Ukrainian War Play Debuts in Woodside

Director, Richard Vetere, takes notes during tech rehearsals of the play, “Even Here”

By Clare Baierl | [email protected]

A silence creeps over the stage, as the lights flicker red, then pink to a soft blue. The sound of bombs and crumbling stone starts, as a moody violin filled song fills the room. The actresses shuffle across the stage, moving to their right then left, stopping when the lights hit them just right. For director, Richard Vetere, tech rehearsals are where the play comes alive.

Starting July 20th at Secret Theater in Woodside, debuts renowned playwright Richard Vetere’s newest play, Even Here. The play written by two Ukrainian women, Alice Evermore, and Anastasiia Chala, tells a story of the war, a heart-felt cry for hope within the darkness.

The play, with only two actors, follows the story of two young women living through the war. Based on writer Chala’s real-life experience, the play takes place in Dnipro, Ukraine following the bombing of her building.

One of the characters is a ghost, visiting from the city of Odessa, which was bombed in the early nineteenth century. The ghost visits the other girl, helping her through the current trauma of the attacks.

“Not a day goes by, I don’t want to do something or say something,” said Evermore. “

This play is an artistic response.” Inspired and driven by the war in Ukraine, both Evermore and Chala felt as though writing this play was a way to channel their emotions, and hopefully offer some type of solace.

“We want to reach deep down inside those victims of violence and to let them know that there is an inner peace within the individual that never dies despite the atrocities of the world we live in,” said Evermore.

Displaced by the war, both writers currently live in Berlin, making this play a truly cross-continental effort. Director, Vetere, a native of Maspeth, was introduced to the two through an online mentoring group called, Young Playwrights Ukraine.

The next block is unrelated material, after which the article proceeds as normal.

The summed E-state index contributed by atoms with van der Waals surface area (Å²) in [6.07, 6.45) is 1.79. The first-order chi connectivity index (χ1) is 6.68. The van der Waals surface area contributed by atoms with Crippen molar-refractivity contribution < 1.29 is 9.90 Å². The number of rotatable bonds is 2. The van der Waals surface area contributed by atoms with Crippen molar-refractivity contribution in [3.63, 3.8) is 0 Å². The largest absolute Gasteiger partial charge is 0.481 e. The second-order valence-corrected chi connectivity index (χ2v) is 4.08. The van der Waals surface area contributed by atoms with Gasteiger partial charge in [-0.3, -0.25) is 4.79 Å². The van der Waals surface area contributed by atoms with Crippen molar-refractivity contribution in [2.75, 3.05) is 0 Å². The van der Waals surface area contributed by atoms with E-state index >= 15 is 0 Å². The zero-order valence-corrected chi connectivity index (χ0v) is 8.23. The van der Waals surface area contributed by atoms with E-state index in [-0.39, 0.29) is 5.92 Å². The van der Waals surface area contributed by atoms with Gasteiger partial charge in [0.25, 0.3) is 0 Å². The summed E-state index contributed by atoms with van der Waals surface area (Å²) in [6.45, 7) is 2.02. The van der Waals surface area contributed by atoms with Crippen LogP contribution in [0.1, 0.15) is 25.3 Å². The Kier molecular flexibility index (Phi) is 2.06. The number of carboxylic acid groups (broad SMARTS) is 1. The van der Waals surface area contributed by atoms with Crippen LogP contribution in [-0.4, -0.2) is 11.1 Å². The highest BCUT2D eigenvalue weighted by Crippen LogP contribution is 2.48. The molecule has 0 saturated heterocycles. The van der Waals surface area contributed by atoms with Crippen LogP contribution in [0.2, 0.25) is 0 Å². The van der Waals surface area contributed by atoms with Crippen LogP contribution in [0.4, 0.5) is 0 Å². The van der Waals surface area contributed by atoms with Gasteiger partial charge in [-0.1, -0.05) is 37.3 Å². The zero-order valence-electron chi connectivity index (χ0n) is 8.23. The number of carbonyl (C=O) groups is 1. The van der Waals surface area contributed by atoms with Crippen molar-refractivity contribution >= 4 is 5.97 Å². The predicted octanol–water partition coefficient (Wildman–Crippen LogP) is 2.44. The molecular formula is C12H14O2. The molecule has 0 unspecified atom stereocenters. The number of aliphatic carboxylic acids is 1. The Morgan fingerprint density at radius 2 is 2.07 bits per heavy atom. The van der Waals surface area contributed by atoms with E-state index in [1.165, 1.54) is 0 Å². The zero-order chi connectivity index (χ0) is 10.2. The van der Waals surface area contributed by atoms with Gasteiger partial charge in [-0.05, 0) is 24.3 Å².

After reading the story, Vetere helped with rewrites,  “I had no idea or intention of directing it,” he said. But once finding the festival at Secret Theater, Vetere knew the play would be a perfect fit.

To find the actors that would bring the story alive was another story. “I went through an arduous casting process,” said Vetere. But with recommendations and a lot of luck, Vetere eventually landed on two up-and coming actresses, Alisa Mironova and Isabel Renner.

Actresses (left to right) Isabel Renner and Alisa Mironova adjust their stage positions during rehearsals

Both women got their starts in acting at a very young age. “I always wanted to express myself,” said Mironova. “I wanted to find myself through characters.” Growing up shy as a child, for Renner, acting was an escape. “Acting was the one place I felt comfortable expressing myself,” she said.

The two women first met at the beginning of rehearsals a few months prior, but that didn’t stop them from becoming fast friends. “I love our dynamic,” said Mironova.

As the debut show is fast approaching, everything is down to the wire. “We have a custom-made dress coming in from Portugal,” said Vetere. “It should have arrived last Friday!”